Cbambers^ denied the Intimacy of the coaiqiiestB of the KeTolution^ which he termed "a revolt of a minority contrary to the wishes of the country." AboTe all, he re- fused to allow the standard of Henry lY., of Francis I., and of Joan of Arc^ to be snatched from his hands ; " and in conclusion he said, ** Fr^chmen ! Henry V. can- not abandon the White Flag of Henry IV." At the same time he announced his intention of rolun- tarily withdrawing into exile in order not to grive, by his presence in Fnuice, new pretexts for the agitation of men's minds. Accord- ingly, he went to C^eneva, and from thence to Lucerne. In Jan., 1872, the rumour of a fusion between the two branches of the royal family was again rerived. Journals, sup- posed to be well-informed, even went so far as to' speak of the Count de Paris as " the Dauphin," and hinted that Henry Y. would abdicate after reigning a short time ; but the Count de Chambord formally contradicted all such re- ports by a letter (Jan. 25, 1872), in which he re-affirmed his fidelity to his prindples, and stated his deter- mination never to abdicate or to become "the Legitimist King of the Kevoluti<Hi." In the following month a document, the text of which was kept secret, but which was, in fact, a programme of a con- stitutional goYemment, was signed by 280 Deputies, and presented to the Count at Antwerp, whither he had repaired to receive the homage of his subjects and the oommunica- ticms of his friends ; but the Libe- rals in the Belgian Chamber com- plained of the Count's presence in the country, and he in consequence aoon afterwards retired to FroHs- dorf . However, the fusion of the two branches of the family, so long delayed, was at last accomplished on Aug. 5j 1873, when the Count de Paris nad an interview with the Count de Chambord at Frohsdorf , and acknowledged him as the Head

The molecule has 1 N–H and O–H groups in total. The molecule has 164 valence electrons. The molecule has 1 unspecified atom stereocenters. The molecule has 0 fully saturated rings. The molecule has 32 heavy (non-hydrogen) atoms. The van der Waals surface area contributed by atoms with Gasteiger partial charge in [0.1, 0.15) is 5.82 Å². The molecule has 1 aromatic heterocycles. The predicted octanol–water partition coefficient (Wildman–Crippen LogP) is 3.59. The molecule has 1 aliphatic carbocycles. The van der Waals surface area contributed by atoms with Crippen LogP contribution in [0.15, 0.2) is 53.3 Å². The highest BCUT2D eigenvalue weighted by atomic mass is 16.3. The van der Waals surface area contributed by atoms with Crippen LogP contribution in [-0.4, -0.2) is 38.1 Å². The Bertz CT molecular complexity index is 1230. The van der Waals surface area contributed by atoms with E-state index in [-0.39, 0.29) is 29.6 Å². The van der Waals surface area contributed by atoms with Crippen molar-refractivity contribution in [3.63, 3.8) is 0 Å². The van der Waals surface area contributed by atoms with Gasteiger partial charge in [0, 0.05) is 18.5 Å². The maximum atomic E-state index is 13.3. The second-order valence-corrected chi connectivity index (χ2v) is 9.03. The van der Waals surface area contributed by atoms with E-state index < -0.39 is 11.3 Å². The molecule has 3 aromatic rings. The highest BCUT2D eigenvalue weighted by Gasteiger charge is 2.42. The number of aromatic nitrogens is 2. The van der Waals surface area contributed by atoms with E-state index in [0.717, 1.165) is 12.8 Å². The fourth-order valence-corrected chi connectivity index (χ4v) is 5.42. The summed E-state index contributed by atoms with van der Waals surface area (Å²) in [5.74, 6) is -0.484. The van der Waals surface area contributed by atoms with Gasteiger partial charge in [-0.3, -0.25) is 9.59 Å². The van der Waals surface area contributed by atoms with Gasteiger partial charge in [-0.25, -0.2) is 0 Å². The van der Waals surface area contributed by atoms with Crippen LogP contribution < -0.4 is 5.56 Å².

of the Boyal House of France. In that and the succeeding month the belief that the restoration of Henry y. to the throne of his ancestors was at hand spread all over France. The Count de Chambord received at Frohsdorf, Oct. 12, a deputation from the Bight Party in the national assembly, and the different sections of that party held meet- ings to consider the means of re- establishing the monarchy. But to the chagrin of his friends the Count addressed to M. de Chesnelong, who had been the medium of com- munication between him and his adherents, a letter in which he ex- pressed opinions so reactionary in their clu^acter as to render his restoration impracticable. In this latter, dated Salzburg, Oct. 27, he declined to submit to any conditions or to give any guarantees, and he concluded as follows: — **My per- sonality is nothing; my principle is everything. !France will see the end of her tnals when she is willing to understand this. I am a neces- sary pilot — the only one capable of guidmg the ship to port, because I have for that a mission of autho- rity. You, sir, are able to do much to remove misunderstandings and prevent weaknesses in the hour of struggle. Your consoling words on leaving Salzburg are ever present to my mind. France cannot perish, for Christ still loves his Franks ; and when God has resolved to save a people. He takes care that the Sceptre of Justice is only put into hands strong enough to hold it." The Count de Chambord issued another manifesto to the French
C)le Jidy 3, 1874. Since then he written several letters in sup- port of his principles and claims.
CHANDLER, Chables Fbbde- BiCK, Ph.D., M.D., LL.D., born at Lancaster, Massachusetts, Dec. 6, 1836. He studied at the Lawrence Scientific School of Harvard College, and afterwards at the Universities of Gttttingen and Berlin, receiving his degree of Ph.D. at Gdttingen in